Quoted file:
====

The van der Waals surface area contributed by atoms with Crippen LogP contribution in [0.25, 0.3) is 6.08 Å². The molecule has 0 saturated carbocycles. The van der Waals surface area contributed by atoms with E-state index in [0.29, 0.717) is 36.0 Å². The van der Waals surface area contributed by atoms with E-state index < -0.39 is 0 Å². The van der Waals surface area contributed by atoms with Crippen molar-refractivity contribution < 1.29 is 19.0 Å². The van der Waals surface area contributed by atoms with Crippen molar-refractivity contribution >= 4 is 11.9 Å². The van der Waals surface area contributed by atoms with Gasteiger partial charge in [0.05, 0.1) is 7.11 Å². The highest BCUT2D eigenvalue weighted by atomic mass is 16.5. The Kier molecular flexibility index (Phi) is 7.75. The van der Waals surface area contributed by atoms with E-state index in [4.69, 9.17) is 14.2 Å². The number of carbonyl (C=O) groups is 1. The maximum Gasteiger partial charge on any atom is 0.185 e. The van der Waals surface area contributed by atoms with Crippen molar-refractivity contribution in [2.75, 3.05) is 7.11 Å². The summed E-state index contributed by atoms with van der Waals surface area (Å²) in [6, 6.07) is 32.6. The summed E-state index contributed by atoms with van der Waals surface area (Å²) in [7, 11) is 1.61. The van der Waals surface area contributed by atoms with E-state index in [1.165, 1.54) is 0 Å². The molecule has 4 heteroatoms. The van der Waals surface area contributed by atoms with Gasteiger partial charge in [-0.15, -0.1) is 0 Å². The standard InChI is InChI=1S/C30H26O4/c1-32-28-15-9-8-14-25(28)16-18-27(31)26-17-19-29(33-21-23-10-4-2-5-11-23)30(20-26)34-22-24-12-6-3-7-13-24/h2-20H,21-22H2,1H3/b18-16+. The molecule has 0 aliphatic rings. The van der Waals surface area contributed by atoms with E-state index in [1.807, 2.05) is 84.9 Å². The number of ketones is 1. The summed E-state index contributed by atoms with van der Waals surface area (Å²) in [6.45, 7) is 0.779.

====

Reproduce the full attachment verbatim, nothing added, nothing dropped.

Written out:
The van der Waals surface area contributed by atoms with Crippen LogP contribution in [0.25, 0.3) is 6.08 Å². The molecule has 0 saturated carbocycles. The van der Waals surface area contributed by atoms with E-state index in [0.29, 0.717) is 36.0 Å². The van der Waals surface area contributed by atoms with E-state index < -0.39 is 0 Å². The van der Waals surface area contributed by atoms with Crippen molar-refractivity contribution < 1.29 is 19.0 Å². The van der Waals surface area contributed by atoms with Crippen molar-refractivity contribution >= 4 is 11.9 Å². The van der Waals surface area contributed by atoms with Gasteiger partial charge in [0.05, 0.1) is 7.11 Å². The highest BCUT2D eigenvalue weighted by atomic mass is 16.5. The Kier molecular flexibility index (Phi) is 7.75. The van der Waals surface area contributed by atoms with E-state index in [4.69, 9.17) is 14.2 Å². The number of carbonyl (C=O) groups is 1. The maximum Gasteiger partial charge on any atom is 0.185 e. The van der Waals surface area contributed by atoms with Crippen molar-refractivity contribution in [2.75, 3.05) is 7.11 Å². The summed E-state index contributed by atoms with van der Waals surface area (Å²) in [6, 6.07) is 32.6. The summed E-state index contributed by atoms with van der Waals surface area (Å²) in [7, 11) is 1.61. The van der Waals surface area contributed by atoms with E-state index in [1.165, 1.54) is 0 Å². The molecule has 4 heteroatoms. The van der Waals surface area contributed by atoms with Gasteiger partial charge in [-0.15, -0.1) is 0 Å². The standard InChI is InChI=1S/C30H26O4/c1-32-28-15-9-8-14-25(28)16-18-27(31)26-17-19-29(33-21-23-10-4-2-5-11-23)30(20-26)34-22-24-12-6-3-7-13-24/h2-20H,21-22H2,1H3/b18-16+. The molecule has 0 aliphatic rings. The van der Waals surface area contributed by atoms with E-state index in [1.807, 2.05) is 84.9 Å². The number of ketones is 1. The summed E-state index contributed by atoms with van der Waals surface area (Å²) in [6.45, 7) is 0.779.